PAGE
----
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In Chicago

Artist: Jeff Chan
Jeff Chan - In Chicago CD
Label: Asian Improv
Regular Price: $13.95
On Sale For: $6.98 
Year: 2003
Format: CD


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Chicago's Association for the Advancement of Creative Music (AACM) exemplar, and its southern roots, underlines the creativity of the combos on this disc.

Although only three of the nine players involved are AACM members -- the late trumpeter Ameen Muhammad, bassist Malachi Favors and drummer Alvin Fielder -- the cooperative archetype that the Chicago association feels must be mixed with creative improvised music is on show each time.

In Chicago is another CD that mixes Windy City players with members of the Asian Improv (AI) movement, a musical co-op inspired by the AACM. Old Time Revival, features trumpeter Dennis González, whose organization Daagnim tries for a similar, AACM-like supportive role in the Dallas music scene, exploring the collective southern identity of himself, two AACMers and two saxophonists. The musicians are better-known on this disc, but In Chicago may have a slight edge, with organized arrangements on tap, rather than relying on solo luster as do many of Old Time Revival's tunes.

Case in point is "Centuries," the more-than-12-minute final live cut on the Chicago disc. Purportedly inspired by a traditional rhythm from p'ungmul or Korean folk drumming, it still sounds like jazz, especially when Muhammad, known for his membership in saxophonist Ernest Dawkins' bands, lets loose. Although you could link his brassy triplets to ceremonial heraldic trumpeting, it's likely that no traditional Korean musician on either side of the DMZ exhibits as many bent notes and plunger expositions as this Mississippi-born improviser. Soon he's adding jazz shakes and what could be piccolo-trumpet flourishes to his output. Chicagoan drummer Chad Taylor, who works in different bands featuring AACM guitarist Jeff Parker, offers up rim shots and a quivers from a tambourine lodged on his hi-hat, while carrying the beat on his ride cymbal.

San Francisco-based soprano and tenor saxophonist Jeff Chan, titular leader of the date, begins playing straightahead, but ends up elaborating the theme in split tones, displaying an exaggerated vibrato that advances to double tonguing. In one bow to Orientalism, though, when Chan's line faces counterpoint from Muhammad, the instrument the trumpet chooses to use to reply is a conch shell, which in this context has the timbres of a Korean sho.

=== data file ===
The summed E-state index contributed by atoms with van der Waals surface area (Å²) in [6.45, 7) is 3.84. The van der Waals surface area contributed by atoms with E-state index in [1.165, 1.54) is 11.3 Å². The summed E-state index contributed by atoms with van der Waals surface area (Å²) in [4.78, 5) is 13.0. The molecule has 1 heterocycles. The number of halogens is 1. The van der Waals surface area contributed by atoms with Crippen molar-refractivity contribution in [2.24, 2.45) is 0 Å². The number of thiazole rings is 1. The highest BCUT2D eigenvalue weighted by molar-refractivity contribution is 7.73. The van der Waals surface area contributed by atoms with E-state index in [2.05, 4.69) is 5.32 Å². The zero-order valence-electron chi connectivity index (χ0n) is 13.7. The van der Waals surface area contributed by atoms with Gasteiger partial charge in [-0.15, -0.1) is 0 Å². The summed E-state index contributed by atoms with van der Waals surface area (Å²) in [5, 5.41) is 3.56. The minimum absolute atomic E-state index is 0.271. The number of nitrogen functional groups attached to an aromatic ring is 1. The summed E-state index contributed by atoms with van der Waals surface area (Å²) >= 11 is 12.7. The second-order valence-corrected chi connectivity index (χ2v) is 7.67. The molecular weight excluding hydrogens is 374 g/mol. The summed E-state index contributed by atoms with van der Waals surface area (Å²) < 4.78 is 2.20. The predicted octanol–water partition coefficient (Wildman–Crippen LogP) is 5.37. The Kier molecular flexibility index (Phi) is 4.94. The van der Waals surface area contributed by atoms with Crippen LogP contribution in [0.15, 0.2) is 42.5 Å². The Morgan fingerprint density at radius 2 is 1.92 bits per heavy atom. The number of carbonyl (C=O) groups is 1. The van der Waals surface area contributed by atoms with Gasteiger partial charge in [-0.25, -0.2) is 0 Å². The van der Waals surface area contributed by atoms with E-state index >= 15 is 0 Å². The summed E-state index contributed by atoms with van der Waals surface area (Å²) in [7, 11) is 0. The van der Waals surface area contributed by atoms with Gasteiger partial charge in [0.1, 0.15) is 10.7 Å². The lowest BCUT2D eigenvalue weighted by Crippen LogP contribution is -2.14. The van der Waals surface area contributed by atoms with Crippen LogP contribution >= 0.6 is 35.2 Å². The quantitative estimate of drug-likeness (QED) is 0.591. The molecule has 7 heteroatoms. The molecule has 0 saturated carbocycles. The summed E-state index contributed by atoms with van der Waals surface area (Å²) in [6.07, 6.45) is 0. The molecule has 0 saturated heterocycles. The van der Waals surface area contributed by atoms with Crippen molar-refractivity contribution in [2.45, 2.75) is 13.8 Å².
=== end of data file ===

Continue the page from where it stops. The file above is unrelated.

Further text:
Besides South-Asian influences the other leitmotif on the CD is from another son of the South, Fort Worth, Tex.'s Ornette Coleman, with at least two of the tunes resembling the work of the Texas saxophonist's pioneering 1960s quartet. "Bells/Falling," written like all the compositions but one here by Chan, has a definite Coleman-like head, taken andante. Here and on at other places on the CD, the arrangements are held together by the steady bass pulse of Tatsu Aoki. An organizer par excellence, he's the link between AI and the AACM, working as bandleader or sideman with local luminaries like saxists Fred Anderson and Mwata Bowden.

On this disc his work isn't showy, but holds the rhythmic centre, as on this tune, when Chan tries for a stoptime effect sounding out glottal honks, emotional, elongated smears and vibrating reed tones. When Muhammad isn't commenting on Chan's forays with his arsenal of little instruments, which seems to consist of bells, claves and even a tiny steel drum, he creates some of his most profound work. Using grace notes to go up the scale, he slurs out other tones and accentuates the output with hand plunger trills. Taylor keeps up constant pressure on snare top, Aoki walks, and the piece climaxes with brassy blasts from the trumpeter and the saxman trying out chesty variations on the theme.

Composed by another AIer, Francis Wong, with whom Chan plays in the Saxophone Summit, "Persistence of Vision" has a tint of Imperial Chinese processional music about it. With a sandpaper tone vibrations the tenorist advances the theme that is then commented upon by Muhammad. His squealing continuum and Taylor's shimmering ride cymbal, plus ruffs and drags add an African element to the piece. Finally it downshifts before the end, its stately advance marked by deep bass line and guiro-like percussion scratches.

Jeff Chan (tenor and soprano sax); Ameen Muhammad 9trumpet, conch shell, small percussion); tatsu Aoki (contrabass); Chad Taylor (percussion)
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